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Endemic COVID-19: What would that mean?

Endemic COVID-19: What would that mean?

People wearing face masks to protect against the spread of COVID-19 walk in downtown Madrid, on Mar 31, 2021. (File photo: AP/Manu Fernandez)

Two years into the pandemic, weary governments are hoping the fast-spreading but less severe Omicron variant marks a turning point, a shift toward a more predictable and manageable phase.

Determined to escape the crisis and avoid more restrictions, officials in some countries suggest it is approaching time to treat COVID-19 as an endemic disease, like seasonal flu. World Health Organization (WHO) experts say that is premature.

With Omicron ripping through populations and vast parts of the planet still unvaccinated, the pandemic is not over. The bottom line: The path to reaching that endemic stage is full of uncertainties, posing tough questions for policymakers everywhere.


In an epidemic, a disease spreads rapidly and unexpectedly in a given location; it becomes a pandemic when it spreads globally, or over a very wide area.

A disease that is endemic is continuously present in a given population at a lower and more stable level, even if cases spike under certain conditions.

Scientists expect that when enough people gain at least some protection from the coronavirus through vaccines or prior infections, it will blunt the spread of the virus and reduce hospitalisations and deaths, so that over time COVID-19 will pose less of a threat.

The virus will not go away entirely, however, and endemic diseases can still take a serious toll. Tuberculosis and malaria, which are endemic in some parts of the world, claimed an estimated 1.5 million and 627,000 lives, respectively, in 2020.

“Endemic in itself does not mean good. Endemic just means it’s here forever,” said Mike Ryan, executive director of the WHO’s health emergencies programme.


In mid-January, COVID-19 was taking about 50,000 lives a week globally.

Learning to live with the virus should not mean enduring that much death, WHO Director-General Tedros Adhanom Ghebreyesus said. Countries are likely to start considering COVID-19 endemic at different points in time, based on their levels of immunity.

While two-thirds of people in wealthy countries had received at least one dose of vaccine as of Jan 12, just 11 per cent had in low-income nations.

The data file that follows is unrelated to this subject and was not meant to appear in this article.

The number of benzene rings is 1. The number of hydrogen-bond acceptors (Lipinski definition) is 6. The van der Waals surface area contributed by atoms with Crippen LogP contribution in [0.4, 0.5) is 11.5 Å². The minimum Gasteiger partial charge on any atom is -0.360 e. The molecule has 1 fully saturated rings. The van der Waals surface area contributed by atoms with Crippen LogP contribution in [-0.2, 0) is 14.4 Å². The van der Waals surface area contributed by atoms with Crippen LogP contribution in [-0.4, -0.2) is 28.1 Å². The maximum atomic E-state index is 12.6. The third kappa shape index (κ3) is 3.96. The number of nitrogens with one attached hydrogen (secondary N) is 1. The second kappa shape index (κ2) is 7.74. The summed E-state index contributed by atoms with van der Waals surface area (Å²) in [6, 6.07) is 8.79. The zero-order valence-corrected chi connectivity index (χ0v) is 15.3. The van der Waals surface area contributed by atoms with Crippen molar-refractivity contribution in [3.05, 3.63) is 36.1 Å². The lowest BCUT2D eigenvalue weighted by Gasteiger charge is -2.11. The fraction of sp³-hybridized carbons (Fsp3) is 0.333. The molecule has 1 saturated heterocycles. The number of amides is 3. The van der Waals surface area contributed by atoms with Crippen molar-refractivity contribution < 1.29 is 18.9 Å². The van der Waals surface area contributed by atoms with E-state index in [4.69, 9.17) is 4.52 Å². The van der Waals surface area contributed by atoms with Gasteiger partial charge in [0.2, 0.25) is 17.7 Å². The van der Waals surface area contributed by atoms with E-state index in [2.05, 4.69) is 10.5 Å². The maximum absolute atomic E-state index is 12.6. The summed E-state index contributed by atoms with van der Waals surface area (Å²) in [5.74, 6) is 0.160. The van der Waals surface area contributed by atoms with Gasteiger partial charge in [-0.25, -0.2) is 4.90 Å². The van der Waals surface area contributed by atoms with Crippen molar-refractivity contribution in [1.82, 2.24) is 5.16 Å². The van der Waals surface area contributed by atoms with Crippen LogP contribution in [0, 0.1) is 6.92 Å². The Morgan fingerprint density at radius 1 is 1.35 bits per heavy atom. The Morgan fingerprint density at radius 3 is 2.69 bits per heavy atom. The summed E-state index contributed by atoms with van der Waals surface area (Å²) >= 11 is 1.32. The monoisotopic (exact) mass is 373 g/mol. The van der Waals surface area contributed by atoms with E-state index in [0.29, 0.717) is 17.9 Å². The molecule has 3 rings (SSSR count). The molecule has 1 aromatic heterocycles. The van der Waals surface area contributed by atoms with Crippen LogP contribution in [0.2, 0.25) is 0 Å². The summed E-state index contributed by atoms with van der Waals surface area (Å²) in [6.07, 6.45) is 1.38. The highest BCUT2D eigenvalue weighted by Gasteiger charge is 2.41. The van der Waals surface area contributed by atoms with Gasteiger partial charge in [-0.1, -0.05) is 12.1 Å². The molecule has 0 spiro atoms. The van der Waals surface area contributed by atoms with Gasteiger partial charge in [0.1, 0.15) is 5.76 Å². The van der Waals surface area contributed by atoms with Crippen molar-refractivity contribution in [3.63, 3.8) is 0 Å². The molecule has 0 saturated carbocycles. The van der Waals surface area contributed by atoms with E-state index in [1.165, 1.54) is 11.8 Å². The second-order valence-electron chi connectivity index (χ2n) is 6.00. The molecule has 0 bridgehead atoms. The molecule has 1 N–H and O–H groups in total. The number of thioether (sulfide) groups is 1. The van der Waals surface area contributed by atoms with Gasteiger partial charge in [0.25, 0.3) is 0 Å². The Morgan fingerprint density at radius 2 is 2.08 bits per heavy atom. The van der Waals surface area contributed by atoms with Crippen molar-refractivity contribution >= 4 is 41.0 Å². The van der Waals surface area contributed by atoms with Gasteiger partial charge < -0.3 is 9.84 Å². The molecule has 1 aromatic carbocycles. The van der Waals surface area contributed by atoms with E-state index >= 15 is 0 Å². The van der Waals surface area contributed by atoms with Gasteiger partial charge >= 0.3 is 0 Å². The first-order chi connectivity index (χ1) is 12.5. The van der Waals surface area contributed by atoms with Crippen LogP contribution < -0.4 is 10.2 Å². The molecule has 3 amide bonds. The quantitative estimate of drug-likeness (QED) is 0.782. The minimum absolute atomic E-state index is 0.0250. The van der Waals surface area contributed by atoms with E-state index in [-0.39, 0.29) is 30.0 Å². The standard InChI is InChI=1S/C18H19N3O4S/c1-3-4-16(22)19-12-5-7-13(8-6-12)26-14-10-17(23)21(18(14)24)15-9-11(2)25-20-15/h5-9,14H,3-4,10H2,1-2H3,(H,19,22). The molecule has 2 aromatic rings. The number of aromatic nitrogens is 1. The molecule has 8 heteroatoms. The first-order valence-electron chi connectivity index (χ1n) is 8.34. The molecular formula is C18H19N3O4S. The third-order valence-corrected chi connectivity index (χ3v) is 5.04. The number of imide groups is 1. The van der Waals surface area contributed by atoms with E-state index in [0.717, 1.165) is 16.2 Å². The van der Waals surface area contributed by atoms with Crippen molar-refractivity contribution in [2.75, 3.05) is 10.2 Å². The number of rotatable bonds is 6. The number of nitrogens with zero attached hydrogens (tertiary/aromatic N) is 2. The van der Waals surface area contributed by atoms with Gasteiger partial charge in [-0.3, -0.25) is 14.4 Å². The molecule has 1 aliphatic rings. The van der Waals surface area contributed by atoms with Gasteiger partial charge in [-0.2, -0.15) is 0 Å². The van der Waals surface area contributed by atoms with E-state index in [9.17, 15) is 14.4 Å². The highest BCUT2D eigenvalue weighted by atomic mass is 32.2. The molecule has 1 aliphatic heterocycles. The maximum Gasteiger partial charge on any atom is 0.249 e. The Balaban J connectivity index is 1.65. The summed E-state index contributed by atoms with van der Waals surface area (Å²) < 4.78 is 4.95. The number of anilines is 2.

In Portugal, where 89 per cent of the population is fully vaccinated, COVID-19 already looks like an endemic illness. In Africa, about 85 per cent of people have yet to receive a single dose.

China, the world’s most populous country, is in a category of its own: It has stuck to a zero-COVID strategy, using strict lockdowns and extensive quarantines to quell outbreaks.

So infections are few, but natural immunity is also scant. While 87 per cent of the population is fully vaccinated, it is unclear how effective China’s shots are.


Data show the latest iteration of the coronavirus is less virulent than previous variants, which means it is less likely to cause hospitalisations and deaths.

Because Omicron is also more transmissible, it is creating surges in infections. But that feature could also mean it could speed a transition to an endemic stage by outcompeting the more harmful Delta variant, which became dominant worldwide in mid-2021.

There is an important caveat, however. It is not yet clear whether Omicron is spreading so quickly because it is inherently more fit than Delta or whether it is just better at evading the immunity some have from vaccination and previous infections. If it is the latter, as some populations build up immunity to Omicron, it may lose its advantage, allowing Delta to resurge.


It is impossible to know what the next variants will look like, and how infectious and virulent they may be.

The slow rollout of vaccines among poor countries raises the risk that shot-evading variants could emerge. Another unknown is how durable immunity will be.

The coronavirus may prove to be similar to the flu virus, which produces a relatively steady number of cases annually but also has the potential to cause epidemics and even pandemics when it mutates sufficiently to evade the immunity large numbers of people have from vaccination and prior infections.


Spain’s Prime Minister Pedro Sanchez said it is time to think about new ways of living with COVID-19 given that the rise in Omicron cases has not led to an equivalent surge in hospitalisations and deaths.

UK cabinet minister Nadhim Zahawi hopes his country will become one of the first major economies to show the world “how you transition from pandemic to endemic”, adding that testing, vaccines including boosters, and antiviral drugs will be key parts of the strategy.

US President Joe Biden said he believes the virus can be managed with new tools. It is important to remember, however, that leaders have underestimated COVID-19 throughout the pandemic.

Last July, Biden declared that the US was close to achieving “independence” from the coronavirus. Researchers warn that rapidly lifting COVID-19 countermeasures could contribute to a rise in cases.


Waning immunity, pockets of unvaccinated people and variants could drive future outbreaks.

Countries might respond with regular boosters, careful tracking of mutations, ongoing surveillance and better ventilation in buildings.

Most infections could be relatively mild, like the flu, but a small fraction resulting in severe illness would add up.

Endemic COVID-19 could mean 40,000 to 100,000 deaths per year in the US, Trevor Bedford, a specialist on viral evolution at the Fred Hutchinson Cancer Research Center in Seattle, estimated in October. By comparison, the flu kills from 12,000 to 52,000.

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Source: Bloomberg/ng(rw)


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